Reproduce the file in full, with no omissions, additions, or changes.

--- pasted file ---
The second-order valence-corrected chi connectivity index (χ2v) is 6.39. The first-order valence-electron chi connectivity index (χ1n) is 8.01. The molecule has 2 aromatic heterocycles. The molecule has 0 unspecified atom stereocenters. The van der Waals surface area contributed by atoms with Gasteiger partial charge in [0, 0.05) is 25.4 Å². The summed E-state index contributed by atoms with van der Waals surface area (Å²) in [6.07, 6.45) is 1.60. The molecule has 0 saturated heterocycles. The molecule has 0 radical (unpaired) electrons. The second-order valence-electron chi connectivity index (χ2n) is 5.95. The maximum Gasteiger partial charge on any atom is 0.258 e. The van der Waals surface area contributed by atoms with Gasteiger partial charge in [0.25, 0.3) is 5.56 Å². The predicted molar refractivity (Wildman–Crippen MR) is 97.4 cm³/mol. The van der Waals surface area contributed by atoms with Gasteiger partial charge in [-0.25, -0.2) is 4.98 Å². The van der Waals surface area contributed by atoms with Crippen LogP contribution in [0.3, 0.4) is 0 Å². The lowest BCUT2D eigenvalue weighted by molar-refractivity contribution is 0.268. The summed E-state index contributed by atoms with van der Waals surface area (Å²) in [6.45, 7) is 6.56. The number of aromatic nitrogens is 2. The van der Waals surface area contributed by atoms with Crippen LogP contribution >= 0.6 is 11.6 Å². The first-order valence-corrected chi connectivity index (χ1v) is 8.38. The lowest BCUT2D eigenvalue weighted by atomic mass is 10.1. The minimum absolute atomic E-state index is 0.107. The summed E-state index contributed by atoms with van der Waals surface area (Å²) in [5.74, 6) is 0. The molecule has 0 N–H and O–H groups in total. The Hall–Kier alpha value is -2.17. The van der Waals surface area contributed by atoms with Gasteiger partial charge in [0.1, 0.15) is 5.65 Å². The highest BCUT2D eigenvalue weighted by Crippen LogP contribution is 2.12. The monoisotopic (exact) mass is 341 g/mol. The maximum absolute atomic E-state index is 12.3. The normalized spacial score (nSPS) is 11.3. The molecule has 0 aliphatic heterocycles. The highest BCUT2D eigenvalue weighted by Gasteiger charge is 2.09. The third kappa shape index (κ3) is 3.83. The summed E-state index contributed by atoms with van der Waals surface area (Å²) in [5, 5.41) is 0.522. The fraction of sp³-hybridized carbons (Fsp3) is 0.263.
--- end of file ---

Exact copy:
The second-order valence-corrected chi connectivity index (χ2v) is 6.39. The first-order valence-electron chi connectivity index (χ1n) is 8.01. The molecule has 2 aromatic heterocycles. The molecule has 0 unspecified atom stereocenters. The van der Waals surface area contributed by atoms with Gasteiger partial charge in [0, 0.05) is 25.4 Å². The summed E-state index contributed by atoms with van der Waals surface area (Å²) in [6.07, 6.45) is 1.60. The molecule has 0 saturated heterocycles. The molecule has 0 radical (unpaired) electrons. The second-order valence-electron chi connectivity index (χ2n) is 5.95. The maximum Gasteiger partial charge on any atom is 0.258 e. The van der Waals surface area contributed by atoms with Gasteiger partial charge in [0.25, 0.3) is 5.56 Å². The predicted molar refractivity (Wildman–Crippen MR) is 97.4 cm³/mol. The van der Waals surface area contributed by atoms with Gasteiger partial charge in [-0.25, -0.2) is 4.98 Å². The van der Waals surface area contributed by atoms with Crippen LogP contribution in [0.3, 0.4) is 0 Å². The lowest BCUT2D eigenvalue weighted by molar-refractivity contribution is 0.268. The summed E-state index contributed by atoms with van der Waals surface area (Å²) in [6.45, 7) is 6.56. The number of aromatic nitrogens is 2. The van der Waals surface area contributed by atoms with Crippen LogP contribution >= 0.6 is 11.6 Å². The first-order valence-corrected chi connectivity index (χ1v) is 8.38. The lowest BCUT2D eigenvalue weighted by atomic mass is 10.1. The minimum absolute atomic E-state index is 0.107. The summed E-state index contributed by atoms with van der Waals surface area (Å²) in [5.74, 6) is 0. The molecule has 0 N–H and O–H groups in total. The Hall–Kier alpha value is -2.17. The van der Waals surface area contributed by atoms with Gasteiger partial charge in [0.1, 0.15) is 5.65 Å². The highest BCUT2D eigenvalue weighted by Crippen LogP contribution is 2.12. The monoisotopic (exact) mass is 341 g/mol. The maximum absolute atomic E-state index is 12.3. The normalized spacial score (nSPS) is 11.3. The molecule has 0 aliphatic heterocycles. The highest BCUT2D eigenvalue weighted by Gasteiger charge is 2.09. The third kappa shape index (κ3) is 3.83. The summed E-state index contributed by atoms with van der Waals surface area (Å²) in [5, 5.41) is 0.522. The fraction of sp³-hybridized carbons (Fsp3) is 0.263.